Resolution: Find more ways to serve people by identifying their needs and doing something to fulfill them.
Last night, I was hanging out with friends of mine. We were coming back from the Wilk when we saw another friend walking by himself in the rain. We called him over and were chatting for a bit. We invited him to come with us over to Stover lobby, and he declined because he wanted to take a walk in the rain.
"It's very therapeutic," he said. I offered to come with him, and he declined.
We parted ways, had to stop here, there, and everywhere in between where we started and where we were actually trying to go (we're freshmen; apparently this is how we do things), and we finally made it over to Stover Hall.
We were almost inside when we saw this friend again, and he was absolutely soaked. He had been outside anywhere between 45 minutes to an hour since the first time we saw him, and who knows how long he had been outside before that. And to be honest, I've always had a concern for this friend that I cannot quite articulate, and he has given me no observable reason to feel that I can think of, but this kind of feeling is so instinctive to me that I don't really question it because I've realized that I just can't.
So I did what any girl in my position probably would have done. I went up to some mutual girl friends of ours, told them what I had seen, and they sprung into action to go and find him. As they were pulling on boots and coats, leaving the merriment of Stover Hall to hunt down someone I wasn't even sure was actually in trouble, I wondered if maybe I had overreacted, and had sent a cavalry of girls to intrude upon the peace he was seeking in a way that would have driven me NUTS had it been sent after me in that situation.
I anticipated that he would tell them the same thing he had told me, so I went up to some of our mutual guy friends and asked them to talk to him later when they saw him. I expressed my concern, and they took it in stride.
"I like walks in the rain," said one friend, "it's very therapeutic."
"That's exactly what he said," I commented. It was only then that I connected that in order for an activity to be therapeutic, something probably has to be wrong with you first.
I asked a guy friend of mine that I trust entirely, one more removed from the situation that has taken such walks with me, whether or not what I had done was a mistake--whether there was a cause for concern for this friend. Eventually he said he didn't think so, and that put my mind at ease--and right at that second, in came the cavalry with a very wet target.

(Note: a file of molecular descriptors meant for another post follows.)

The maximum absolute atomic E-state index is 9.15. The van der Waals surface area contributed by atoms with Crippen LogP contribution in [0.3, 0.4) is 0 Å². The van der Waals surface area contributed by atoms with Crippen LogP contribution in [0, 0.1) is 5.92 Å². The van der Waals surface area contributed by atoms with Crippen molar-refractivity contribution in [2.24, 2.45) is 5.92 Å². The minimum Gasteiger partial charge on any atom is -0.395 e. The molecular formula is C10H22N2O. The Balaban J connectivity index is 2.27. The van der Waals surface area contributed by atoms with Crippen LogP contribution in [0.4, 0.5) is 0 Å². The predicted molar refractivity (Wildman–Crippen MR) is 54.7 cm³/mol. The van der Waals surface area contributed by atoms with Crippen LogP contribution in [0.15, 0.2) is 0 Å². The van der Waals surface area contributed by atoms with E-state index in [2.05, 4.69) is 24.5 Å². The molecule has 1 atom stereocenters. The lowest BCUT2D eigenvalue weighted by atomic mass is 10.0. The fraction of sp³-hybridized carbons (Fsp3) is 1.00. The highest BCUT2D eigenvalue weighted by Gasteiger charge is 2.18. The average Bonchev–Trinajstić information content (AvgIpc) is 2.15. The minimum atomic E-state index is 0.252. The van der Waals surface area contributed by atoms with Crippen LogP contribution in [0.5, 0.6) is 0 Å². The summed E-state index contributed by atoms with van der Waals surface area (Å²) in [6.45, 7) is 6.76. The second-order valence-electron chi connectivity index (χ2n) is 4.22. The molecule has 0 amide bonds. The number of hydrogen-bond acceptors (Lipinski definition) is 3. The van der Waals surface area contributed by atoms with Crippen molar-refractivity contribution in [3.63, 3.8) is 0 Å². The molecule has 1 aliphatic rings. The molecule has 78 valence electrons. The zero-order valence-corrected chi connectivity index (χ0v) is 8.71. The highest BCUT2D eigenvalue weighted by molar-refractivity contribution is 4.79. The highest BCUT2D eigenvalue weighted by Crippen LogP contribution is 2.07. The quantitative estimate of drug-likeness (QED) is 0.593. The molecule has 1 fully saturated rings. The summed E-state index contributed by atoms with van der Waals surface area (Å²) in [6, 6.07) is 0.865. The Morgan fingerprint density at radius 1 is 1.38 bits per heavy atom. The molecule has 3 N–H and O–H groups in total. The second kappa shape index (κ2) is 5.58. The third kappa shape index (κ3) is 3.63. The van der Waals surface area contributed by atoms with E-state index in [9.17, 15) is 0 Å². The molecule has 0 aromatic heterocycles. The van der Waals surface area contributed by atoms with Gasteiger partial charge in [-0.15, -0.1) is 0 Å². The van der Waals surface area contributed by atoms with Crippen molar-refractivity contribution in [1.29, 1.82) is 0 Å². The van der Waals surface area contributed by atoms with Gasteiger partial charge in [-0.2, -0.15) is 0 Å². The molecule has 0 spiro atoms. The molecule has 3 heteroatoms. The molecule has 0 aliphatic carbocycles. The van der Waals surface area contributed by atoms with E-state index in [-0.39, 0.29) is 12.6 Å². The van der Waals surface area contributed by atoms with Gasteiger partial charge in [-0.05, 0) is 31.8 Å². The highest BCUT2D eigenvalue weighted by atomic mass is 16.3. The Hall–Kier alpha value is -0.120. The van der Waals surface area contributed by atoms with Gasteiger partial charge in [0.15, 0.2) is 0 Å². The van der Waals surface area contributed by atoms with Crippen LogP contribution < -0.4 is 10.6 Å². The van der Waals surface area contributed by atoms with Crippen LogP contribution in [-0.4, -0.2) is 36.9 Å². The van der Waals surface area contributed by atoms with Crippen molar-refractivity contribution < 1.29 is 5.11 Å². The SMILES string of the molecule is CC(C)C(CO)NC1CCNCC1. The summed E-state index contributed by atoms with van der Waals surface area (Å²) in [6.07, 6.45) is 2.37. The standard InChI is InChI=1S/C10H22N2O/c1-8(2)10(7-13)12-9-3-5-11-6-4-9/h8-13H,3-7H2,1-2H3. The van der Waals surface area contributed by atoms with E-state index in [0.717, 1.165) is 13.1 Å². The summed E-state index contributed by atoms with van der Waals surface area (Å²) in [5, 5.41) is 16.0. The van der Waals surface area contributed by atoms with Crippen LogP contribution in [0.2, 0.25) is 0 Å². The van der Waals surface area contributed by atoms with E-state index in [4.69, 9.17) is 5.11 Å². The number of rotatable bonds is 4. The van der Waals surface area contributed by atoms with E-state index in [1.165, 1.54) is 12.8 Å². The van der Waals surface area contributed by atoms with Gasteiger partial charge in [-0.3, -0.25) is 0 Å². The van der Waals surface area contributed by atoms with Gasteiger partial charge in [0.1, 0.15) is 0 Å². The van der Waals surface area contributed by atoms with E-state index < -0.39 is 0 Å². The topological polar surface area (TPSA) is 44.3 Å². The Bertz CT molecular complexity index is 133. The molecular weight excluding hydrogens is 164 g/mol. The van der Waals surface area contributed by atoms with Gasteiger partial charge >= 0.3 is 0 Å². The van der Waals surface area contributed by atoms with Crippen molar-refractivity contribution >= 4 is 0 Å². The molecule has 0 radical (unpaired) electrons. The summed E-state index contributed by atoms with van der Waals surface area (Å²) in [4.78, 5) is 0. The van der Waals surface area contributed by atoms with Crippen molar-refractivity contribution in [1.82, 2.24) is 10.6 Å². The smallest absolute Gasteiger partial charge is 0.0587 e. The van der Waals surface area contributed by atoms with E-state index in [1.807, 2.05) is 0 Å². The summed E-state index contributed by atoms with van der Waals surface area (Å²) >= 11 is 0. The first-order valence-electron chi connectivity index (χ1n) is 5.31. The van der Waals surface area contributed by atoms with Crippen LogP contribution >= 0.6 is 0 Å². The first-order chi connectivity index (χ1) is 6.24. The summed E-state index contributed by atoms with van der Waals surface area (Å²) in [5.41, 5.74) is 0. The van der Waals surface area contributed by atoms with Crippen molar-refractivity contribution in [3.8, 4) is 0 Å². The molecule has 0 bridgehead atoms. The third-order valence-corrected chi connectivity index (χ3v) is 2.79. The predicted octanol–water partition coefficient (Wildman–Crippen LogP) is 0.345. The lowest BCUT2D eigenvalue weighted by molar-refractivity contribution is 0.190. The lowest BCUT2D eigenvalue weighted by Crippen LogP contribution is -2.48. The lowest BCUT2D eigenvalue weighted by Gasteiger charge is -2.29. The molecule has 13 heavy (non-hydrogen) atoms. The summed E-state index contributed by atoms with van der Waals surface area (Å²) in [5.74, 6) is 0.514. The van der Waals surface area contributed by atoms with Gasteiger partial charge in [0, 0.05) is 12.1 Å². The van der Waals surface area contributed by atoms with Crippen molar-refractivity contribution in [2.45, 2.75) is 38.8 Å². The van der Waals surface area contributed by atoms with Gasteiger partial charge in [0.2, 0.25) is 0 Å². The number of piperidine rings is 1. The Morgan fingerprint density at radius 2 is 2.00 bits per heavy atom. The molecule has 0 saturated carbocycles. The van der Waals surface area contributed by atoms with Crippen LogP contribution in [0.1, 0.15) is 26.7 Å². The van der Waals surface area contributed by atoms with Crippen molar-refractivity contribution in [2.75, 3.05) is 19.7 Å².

He came in and mingled, and I watched him. At one point, he was standing by himself by a piano, touched a few keys without sitting down, looked like he was thinking very inwardly and sternly about something, then looked up to see me watching him. I smiled, didn't break my stare, and he got the biggest grin on his face and bounded over to me; not an uncommon thing for him to do.
He asked me how the activity at the Wilk went, and I showed him and told him about the rose I had waited for over an hour in line to dip in wax for 30 seconds. We talked very animatedly about not much in particular, just like we do every morning at breakfast after our early morning custodial jobs. I gave him my rose and told him to keep it. He didn't insist that I take it back like I had anticipated. We invited him to come watch a movie with us on campus, and he declined. We eventually gathered our group and left the building.
How do you know when to step into someone else's life and redirect their sojourn out of the rain? How can you be sure that you aren't imagining your concern when you look at a situation and realize that your evidence for a crisis is entirely subjective and circumstantial? Why is it so hard to distinguish between someone searching for truth and someone getting themselves entirely too lost?
I decided in that moment that I would rather be too careful, too concerned, than to watch one of my Father's sheep wander off into the orange glow of a rainy evening. Maybe I'm just projecting, but I've never seen a sheep wander into the darkness that wasn't in more darkness than I realized.